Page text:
When I parse 08/16/2011 using your snippet, I get Sun Jan 16 00:08:00 CET 2011. Since lowercase mm is for minutes, I get 00:08:00 (8 minutes past midnight), and since uppercase DD is for day of year, I get 16 January.

In java.time too format pattern strings are case sensitive, and we needed to use uppercase MM for month and lowercase dd for day of month.

Question: Can I use java.time with my Java version?

Yes, java.time works nicely on Java 6 and later and on both older and newer Android devices.

  • In Java 8 and later and on new Android devices (from API level 26, I’m told) the modern API comes built-in.
  • In Java 6 and 7 get the ThreeTen Backport, the backport of the new classes (ThreeTen for JSR 310; see the links at the bottom).
  • On (older) Android use the Android edition of ThreeTen Backport. It’s called ThreeTenABP. And make sure you import the date and time classes from org.threeten.bp with subpackages.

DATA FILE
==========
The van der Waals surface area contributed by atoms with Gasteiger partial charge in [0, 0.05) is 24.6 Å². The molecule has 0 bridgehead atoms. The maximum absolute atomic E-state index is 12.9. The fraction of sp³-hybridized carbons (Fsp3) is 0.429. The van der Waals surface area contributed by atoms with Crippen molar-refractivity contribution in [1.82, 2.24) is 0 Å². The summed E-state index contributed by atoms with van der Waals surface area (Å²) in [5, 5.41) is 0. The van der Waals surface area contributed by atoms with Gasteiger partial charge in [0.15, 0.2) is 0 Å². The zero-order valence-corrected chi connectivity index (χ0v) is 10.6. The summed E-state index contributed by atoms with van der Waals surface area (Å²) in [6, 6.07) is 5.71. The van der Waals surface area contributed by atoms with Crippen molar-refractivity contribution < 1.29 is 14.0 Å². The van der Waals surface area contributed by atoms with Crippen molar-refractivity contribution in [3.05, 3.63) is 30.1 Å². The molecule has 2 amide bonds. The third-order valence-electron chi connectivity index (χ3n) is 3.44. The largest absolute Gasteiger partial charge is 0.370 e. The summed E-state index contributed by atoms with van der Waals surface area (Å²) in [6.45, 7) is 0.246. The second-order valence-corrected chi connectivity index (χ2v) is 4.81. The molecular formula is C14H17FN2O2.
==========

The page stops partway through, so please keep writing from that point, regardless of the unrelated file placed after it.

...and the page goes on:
String localFormat = android.text.format.DateFormat.getBestDateTimePattern(Locale.getDefault(), "EEEE MMMM d");
return new SimpleDateFormat(localFormat, Locale.getDefault()).format(localMidnight);

will return a format based on device's language. Note that getBestDateTimePattern() returns "the best possible localized form of the given skeleton for the given locale"


You have used some type errors. If you want to set 08/16/2011 to following pattern. It is wrong because,

mm stands for minutes, use MM as it is for Months

DD is wrong, it should be dd which represents Days

Try this to achieve the output you want to get ( Tue Aug 16 "Whatever Time" IST 2011 ),

    String date = "08/16/2011"; //input date as String

    SimpleDateFormat simpleDateFormat = new SimpleDateFormat("MM/dd/yyyy"); // date pattern

    Date myDate = simpleDateFormat.parse(date); // returns date object 

    System.out.println(myDate); //outputs: Tue Aug 16 00:00:00 IST 2011